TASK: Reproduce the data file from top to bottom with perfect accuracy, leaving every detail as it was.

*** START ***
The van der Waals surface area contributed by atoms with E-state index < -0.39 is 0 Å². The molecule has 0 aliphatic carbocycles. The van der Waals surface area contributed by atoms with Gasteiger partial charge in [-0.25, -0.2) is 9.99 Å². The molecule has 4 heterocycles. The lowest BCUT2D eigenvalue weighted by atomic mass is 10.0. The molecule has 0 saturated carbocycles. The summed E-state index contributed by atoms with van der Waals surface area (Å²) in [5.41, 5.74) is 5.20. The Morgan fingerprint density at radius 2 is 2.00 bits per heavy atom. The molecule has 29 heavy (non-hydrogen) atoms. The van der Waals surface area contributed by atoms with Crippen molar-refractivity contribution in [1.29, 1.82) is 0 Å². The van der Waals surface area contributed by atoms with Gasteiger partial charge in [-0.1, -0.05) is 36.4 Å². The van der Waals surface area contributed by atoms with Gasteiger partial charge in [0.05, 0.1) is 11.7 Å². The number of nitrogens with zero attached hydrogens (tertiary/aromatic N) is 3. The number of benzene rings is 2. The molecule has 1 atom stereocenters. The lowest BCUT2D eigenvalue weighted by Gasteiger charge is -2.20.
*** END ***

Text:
The van der Waals surface area contributed by atoms with E-state index < -0.39 is 0 Å². The molecule has 0 aliphatic carbocycles. The van der Waals surface area contributed by atoms with Gasteiger partial charge in [-0.25, -0.2) is 9.99 Å². The molecule has 4 heterocycles. The lowest BCUT2D eigenvalue weighted by atomic mass is 10.0. The molecule has 0 saturated carbocycles. The summed E-state index contributed by atoms with van der Waals surface area (Å²) in [5.41, 5.74) is 5.20. The Morgan fingerprint density at radius 2 is 2.00 bits per heavy atom. The molecule has 29 heavy (non-hydrogen) atoms. The van der Waals surface area contributed by atoms with Crippen molar-refractivity contribution in [1.29, 1.82) is 0 Å². The van der Waals surface area contributed by atoms with Gasteiger partial charge in [-0.1, -0.05) is 36.4 Å². The van der Waals surface area contributed by atoms with Gasteiger partial charge in [0.05, 0.1) is 11.7 Å². The number of nitrogens with zero attached hydrogens (tertiary/aromatic N) is 3. The number of benzene rings is 2. The molecule has 1 atom stereocenters. The lowest BCUT2D eigenvalue weighted by Gasteiger charge is -2.20.